These stories may seem unrelated, but at the heart of them is to two underlying themes

– do your homework and be prepared

-if you know what you want and know the options, stand firm in your mission.

The Bear Stearns story is not an outlier as several entities either went under or had to merge during the Housing crisis. The movie called “The Big Short” based on Michael Lewis’ book and starring Christian Bale, Ryan Gosling, Brad Pitt, Steve Carell, et al, defines what happens when supposedly smart people don’t know what they are investing in. See link below to a summary of the movie.

https://en.wikipedia.org/wiki/The_Big_Short_(film)

Be prepared when you ask questions you did not research

Be careful what you ask. “Jen Psaki Destroys Fox News ‘Gotcha’ Question About Georgia Voting Law” by David Hoye of the HuffPost.is an article worth reading. A link is below. Here are a few paragraphs that give you the gist.

Fox News White House correspondent Peter Doocy attempted to get White House press secretary Jen Psaki in a ‘gotcha’ question on Tuesday only to end up humiliated by a pesky little thing called ‘facts.’

It happened after Doocy brought up Major League Baseball’s decision to move its 2021 All-Star Game from Atlanta to Denver in response to Georgia’s new restrictive voting law, which limits the use of drop boxes for absentee ballots and imposes ID requirements on those who vote by mail, among other restrictions.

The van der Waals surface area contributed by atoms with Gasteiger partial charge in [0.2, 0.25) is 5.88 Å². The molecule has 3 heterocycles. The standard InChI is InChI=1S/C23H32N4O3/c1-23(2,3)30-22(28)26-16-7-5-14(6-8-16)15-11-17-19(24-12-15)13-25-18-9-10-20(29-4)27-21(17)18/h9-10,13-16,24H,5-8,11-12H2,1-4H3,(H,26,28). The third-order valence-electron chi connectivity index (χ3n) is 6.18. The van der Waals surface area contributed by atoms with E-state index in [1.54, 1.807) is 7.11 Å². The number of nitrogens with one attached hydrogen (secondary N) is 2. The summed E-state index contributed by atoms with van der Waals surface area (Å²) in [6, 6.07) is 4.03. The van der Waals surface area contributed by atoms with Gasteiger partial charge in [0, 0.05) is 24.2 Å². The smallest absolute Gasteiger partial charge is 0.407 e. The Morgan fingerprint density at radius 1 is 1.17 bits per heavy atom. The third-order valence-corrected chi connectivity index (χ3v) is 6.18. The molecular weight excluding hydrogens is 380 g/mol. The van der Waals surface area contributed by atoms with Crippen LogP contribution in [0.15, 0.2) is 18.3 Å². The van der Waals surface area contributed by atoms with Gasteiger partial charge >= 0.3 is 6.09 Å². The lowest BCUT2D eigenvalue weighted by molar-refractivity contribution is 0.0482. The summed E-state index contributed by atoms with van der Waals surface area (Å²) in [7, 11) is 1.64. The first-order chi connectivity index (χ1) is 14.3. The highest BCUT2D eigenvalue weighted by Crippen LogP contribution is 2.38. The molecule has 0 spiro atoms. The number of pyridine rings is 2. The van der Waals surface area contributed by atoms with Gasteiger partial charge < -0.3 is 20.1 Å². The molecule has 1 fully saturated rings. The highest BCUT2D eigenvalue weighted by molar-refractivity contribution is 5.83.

‘Is the White House concerned that Major League Baseball is moving their All-Star Game to Colorado, where voting regulations are very similar to Georgia?’ Doocy asked.

Doocy was aping a new conservative talking point that the new law in Georgia isn’t that restrictive compared to voting laws in Colorado, since both states require ID to vote, and the Peach State offers 17 days of in-person early voting compared to 15 days in the Centennial State.

‘First, let me say, on Colorado. Colorado allows you to register on Election Day, Colorado has voting by mail where they send, to 100% of people in the state who are eligible, applications to vote by mail,’ Psaki said, adding that 94% of Colorado citizens voted by mail in the 2020 election.

Colorado also accepts 16 forms of identification, compared to Georgia’s six.

Psaki also made another distinction between Georgia’s new voting law and the existing one in Colorado. 

‘The Georgia legislation is built on a lie. There was no widespread fraud in the 2020 election, Georgia’s top Republican election officials have acknowledged that repeatedly in interviews,” she said. ”And what there was, however, was record-setting turnout, especially by voters of color. So instead, what we’re seeing here, for politicians who didn’t like the outcome, they’re not changing their policies to win more votes, they’re changing the rules to exclude more voters. And we certainly see the circumstances as different.’